More, most, academically able.
More, most, academically able.

More, most, academically able.

I blame myself. Completely. It was my fault. I let the pressure get to me and I ranted.

Ofsted influence is broad, of course it is. In schools that “Requires Improvement” it is palatable. Hence, Ofsted speaks, a series of job requests follow. The job request, to present an analysis of the “Most Able” category. I hope you find the information / rant useful, if not typically data dull. It is a parody of the email I sent some weeks ago to my senior colleagues. At the time, I recognised that I frustrated with the Ofsteds wagging the dog and I didn’t post the details. New jobs replaced the old jobs and I was too busy to be angry. Now that “The most able students- An update on progress since June 2013” has also been post, maybe I should filter out some of the frustration and share the details…

In January 2014, Ofsted revised its guidance document ‘Writing the report for school inspections’ to include the statement that:

Inspectors must always report in detail on the progress of the most able pupils and how effectively teaching engages them with work that is challenging enough. (p8)

This serves to reinforce the changes to the inspection guidance and clearly indicates that coverage of this pupil cohort. Unfortunately, and for our clarity as school leaders, Ofsted’s definition of ‘most able’ is both flawed and poorly applied.

Most able refers to “students starting secondary school in Year 7 having attained Level 5 or above in English (reading and writing) and/or mathematics at the end of Key Stage 2.” If you are reading this, there is a good change you work with data, and therefore most likely prefer numbers, a KS2 APS 30+.

This is of course you will have noted, is in fact “most high attaining” and not most-able at Key Stage 2. Second, in the most recent Ofsted reports, (Watchsted) you will find reference to  ‘most able,’ ‘most-able’, ‘the more able’, ‘more-able’, ‘higher attaining’, ‘high-ability’, ‘higher-ability’ and ‘able students’. It is not unusual for two or more of these terms to be used in the same report. Third, and recently added, is that the reference “most able,” is an all-rounder definition; English, maths and science.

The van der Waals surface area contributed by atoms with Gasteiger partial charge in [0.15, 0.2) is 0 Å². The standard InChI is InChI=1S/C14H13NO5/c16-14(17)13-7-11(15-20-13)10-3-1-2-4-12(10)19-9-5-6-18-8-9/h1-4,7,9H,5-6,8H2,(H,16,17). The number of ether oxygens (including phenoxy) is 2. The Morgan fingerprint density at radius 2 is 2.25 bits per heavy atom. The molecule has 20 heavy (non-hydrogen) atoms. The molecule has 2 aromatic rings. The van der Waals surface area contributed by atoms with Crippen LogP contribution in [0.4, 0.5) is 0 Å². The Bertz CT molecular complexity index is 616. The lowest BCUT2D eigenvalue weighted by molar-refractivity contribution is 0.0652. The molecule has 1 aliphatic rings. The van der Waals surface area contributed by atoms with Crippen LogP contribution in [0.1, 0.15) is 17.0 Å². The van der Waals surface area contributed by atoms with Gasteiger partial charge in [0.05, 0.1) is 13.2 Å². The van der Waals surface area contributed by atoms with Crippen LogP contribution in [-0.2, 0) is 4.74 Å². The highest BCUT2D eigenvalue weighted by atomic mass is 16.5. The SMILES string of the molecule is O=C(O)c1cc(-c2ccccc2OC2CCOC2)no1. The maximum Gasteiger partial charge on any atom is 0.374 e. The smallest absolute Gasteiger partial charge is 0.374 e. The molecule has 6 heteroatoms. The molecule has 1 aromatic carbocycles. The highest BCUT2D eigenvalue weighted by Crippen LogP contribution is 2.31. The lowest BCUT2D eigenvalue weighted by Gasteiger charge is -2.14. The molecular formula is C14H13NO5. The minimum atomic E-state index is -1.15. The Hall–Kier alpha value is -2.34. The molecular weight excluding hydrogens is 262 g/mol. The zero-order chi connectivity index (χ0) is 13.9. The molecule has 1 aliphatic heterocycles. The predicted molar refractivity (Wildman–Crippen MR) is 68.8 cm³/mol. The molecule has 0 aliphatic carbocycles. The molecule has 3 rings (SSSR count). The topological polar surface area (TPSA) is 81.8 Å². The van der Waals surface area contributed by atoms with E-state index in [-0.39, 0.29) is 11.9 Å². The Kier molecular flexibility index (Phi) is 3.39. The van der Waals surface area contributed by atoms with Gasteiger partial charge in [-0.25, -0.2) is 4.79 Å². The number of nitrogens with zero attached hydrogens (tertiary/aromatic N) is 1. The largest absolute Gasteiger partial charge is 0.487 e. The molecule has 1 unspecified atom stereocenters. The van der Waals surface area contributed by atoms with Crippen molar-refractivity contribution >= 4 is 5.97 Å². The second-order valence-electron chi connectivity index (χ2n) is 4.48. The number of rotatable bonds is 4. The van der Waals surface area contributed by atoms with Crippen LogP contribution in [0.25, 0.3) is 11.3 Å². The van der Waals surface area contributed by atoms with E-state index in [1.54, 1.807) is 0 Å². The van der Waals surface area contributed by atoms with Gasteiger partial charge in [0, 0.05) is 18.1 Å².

It gets further complicated by Ofsted contradictory declarations that there is no “most able” glossary and that “there is currently no national definition for most able.” (Ofsted). Hence, it has become a contentious issue for school leaders. Which pupils exactly are will referencing, analyzing and supporting?

My advice, always clearly define which pupils you are referring to when discussing groups of pupils or pupil cohorts with inspectors. Always know you cohorts KS2 APS and outcome KS4 APS. As the recent 2013 Survey update can not decided which measure to use, choosing themselves to report A*-A and A*-B brackets, and sometime including grades C analysis, I would respond to the open criticism and use at least four levels of progress, reporting grades A*-A.

If we are to focus on L5 pupils on entry. Know who these pupils are, make sure the staff know who these pupils are. As most able and disadvantage is a clear attainment gap, make sure your AMA and FSM6 coordinators work together.

Performance Tables include a subtly different definition of high attainers, essentially requiring an APS of 30 points or higher across Key Stage 2 tests in the core subjects. The 2014 Secondary Performance Tables show that this high attainer population constitutes 32.3% of the 2014 GCSE cohort in state-funded schools. Ofsted reports 30.9% of the cohort in comprehensive schools (Ofsted report in 2014). Of these –

  • 29% of pupils achieved Level 5 or above in KS2 reading and writing
  • 44% of pupils achieved Level 5 or above in KS2 Maths and
  • 24% of pupils achieved Level 5 or above in KS2 reading, writing and maths.

Know your own schools figures. At The Wellington Academy 24 pupils, 30-32.7 APS. Of which 17 are Level 5 or above in KS2 (reading / writing combined) English and maths.

Also, important, our FSM6 or disadvantaged context. Lastly – if we are preparing for conversation, we should note that 5 pupils are L5 (upper) and FMS6. 5A*-C 100%. With A and A* grades 60% Eng and 80% Maths. Attainment at these % would be above national benchmarks.

Go down the corridor, turn right and the Russell Group presentation is in the room to your left.

The momentum in my own personal understanding of the “most able” is overwhelming due to the highly detailed analysis and conversation with @GiftedPhoenix. Head over to the blog for the detailed analysis.


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